When the Houston Rockets tried to persuade Dwight Howard to pick Houston as his next destination they used a bunch of means. The comparison with the franchise’s former dominant and superstar big men was inevitable. In fact, Hakeem Olajuwon contributed in recruiting D-12 and the presences of Yao Ming, Dikembe Mutombo and Moses Malone showed Howard that he can now continue this tradition.
However, things have now changed in the NBA since Olajuwon’s era. The rules have change, the style of the game teams play has also changed and Howard has to adjust to it. Whilst he worked out on his post moves with Hakeem the truth is that it’s rather difficult for him to be the type of back-to-the basket big man as Olajuwon was.
Of course, as Superman stated, he still tries to play with his back to the basket and use his post moves to score. We see it every night the Rockets play a game. Howard wants to be that player. He wants to play in the post and he tries to do so. In fact, the Rockets are using him more in the post rather than in pick-and-roll situations.
The surging big man found himself in the post 172 times, trying to isolate and score. On the other hand, he played the pick-and-roll with a teammate just 30 times. Now watch the difference. Out of his 172 times he played with his back to the basket, only 38 percent resulted in a basket. On the contrary, he scored in 73 percent of his shot attempts when he rolled to the basket. In addition, 23 percent of the times he posted up resulted in a turnover. That number goes down to just seven percent during pick and rolls. Is it now obvious why Howard has difficulties becoming that dominant post player for Houston?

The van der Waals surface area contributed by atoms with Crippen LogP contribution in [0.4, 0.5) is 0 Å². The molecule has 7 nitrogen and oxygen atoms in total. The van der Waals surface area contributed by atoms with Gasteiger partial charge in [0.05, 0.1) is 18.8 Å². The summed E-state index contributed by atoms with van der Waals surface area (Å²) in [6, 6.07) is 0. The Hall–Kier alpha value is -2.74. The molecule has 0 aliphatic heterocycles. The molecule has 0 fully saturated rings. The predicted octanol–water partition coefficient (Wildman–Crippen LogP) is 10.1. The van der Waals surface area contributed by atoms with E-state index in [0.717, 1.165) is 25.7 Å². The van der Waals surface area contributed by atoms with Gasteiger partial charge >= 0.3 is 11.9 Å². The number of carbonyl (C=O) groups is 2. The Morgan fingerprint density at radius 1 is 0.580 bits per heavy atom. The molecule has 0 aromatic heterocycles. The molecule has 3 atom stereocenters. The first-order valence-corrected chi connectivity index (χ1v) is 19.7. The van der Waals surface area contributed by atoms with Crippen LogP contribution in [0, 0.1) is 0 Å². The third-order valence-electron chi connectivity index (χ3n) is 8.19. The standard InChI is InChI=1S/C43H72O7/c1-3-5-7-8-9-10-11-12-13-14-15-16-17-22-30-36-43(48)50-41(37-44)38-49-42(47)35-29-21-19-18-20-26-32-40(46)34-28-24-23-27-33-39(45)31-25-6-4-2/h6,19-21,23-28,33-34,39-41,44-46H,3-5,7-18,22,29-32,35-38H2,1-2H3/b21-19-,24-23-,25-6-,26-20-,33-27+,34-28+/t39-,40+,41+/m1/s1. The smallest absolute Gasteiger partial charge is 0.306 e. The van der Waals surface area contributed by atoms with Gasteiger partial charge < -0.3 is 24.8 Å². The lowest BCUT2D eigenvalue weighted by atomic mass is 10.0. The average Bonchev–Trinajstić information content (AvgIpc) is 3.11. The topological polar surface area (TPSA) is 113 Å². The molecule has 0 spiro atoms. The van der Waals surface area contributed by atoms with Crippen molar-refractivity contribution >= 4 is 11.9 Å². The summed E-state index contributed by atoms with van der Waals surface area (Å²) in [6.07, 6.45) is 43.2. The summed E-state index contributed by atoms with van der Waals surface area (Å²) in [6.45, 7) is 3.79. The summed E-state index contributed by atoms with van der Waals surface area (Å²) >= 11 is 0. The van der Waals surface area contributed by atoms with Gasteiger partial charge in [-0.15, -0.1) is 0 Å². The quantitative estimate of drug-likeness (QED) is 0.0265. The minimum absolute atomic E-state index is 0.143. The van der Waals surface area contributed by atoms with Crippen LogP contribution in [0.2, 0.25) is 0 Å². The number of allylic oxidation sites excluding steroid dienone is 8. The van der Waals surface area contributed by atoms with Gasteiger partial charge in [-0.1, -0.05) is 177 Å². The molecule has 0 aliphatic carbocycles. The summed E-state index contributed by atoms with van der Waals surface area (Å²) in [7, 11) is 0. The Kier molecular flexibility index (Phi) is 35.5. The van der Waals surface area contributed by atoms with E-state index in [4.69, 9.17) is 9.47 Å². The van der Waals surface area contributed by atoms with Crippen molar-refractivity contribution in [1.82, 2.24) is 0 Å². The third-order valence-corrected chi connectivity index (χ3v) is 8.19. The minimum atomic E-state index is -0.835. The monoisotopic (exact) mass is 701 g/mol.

The truth is that nowadays we don’t see many centers playing effectively in the post. Even heavy big men, with great post moves are forced to play out of the paint, sometimes cooperating with their teammates in pick-and-roll situations. We no longer see players like Shaquille O’Neal or Hakeem because simply the way basketball is played has changed.
The rules in the NBA have changed and that affected big men in the post. It’s much easier now for a second defender to offer help to Howard’s defender in the paint, avoiding a basket than it was almost a decade ago. The allowance of a form of zone defense has changed, in a way, the style big men have to play.
Despite all those changes, Dwight Howard stays optimistic that he can be effective in the paint, with his back against the hoop. He wants his teammates to trust him and he is going to continue to take shot attempts and use his post moves. After all, if opponents are forced to double Dwight Howard in the post, that will only help the Houston Rockets score eventually.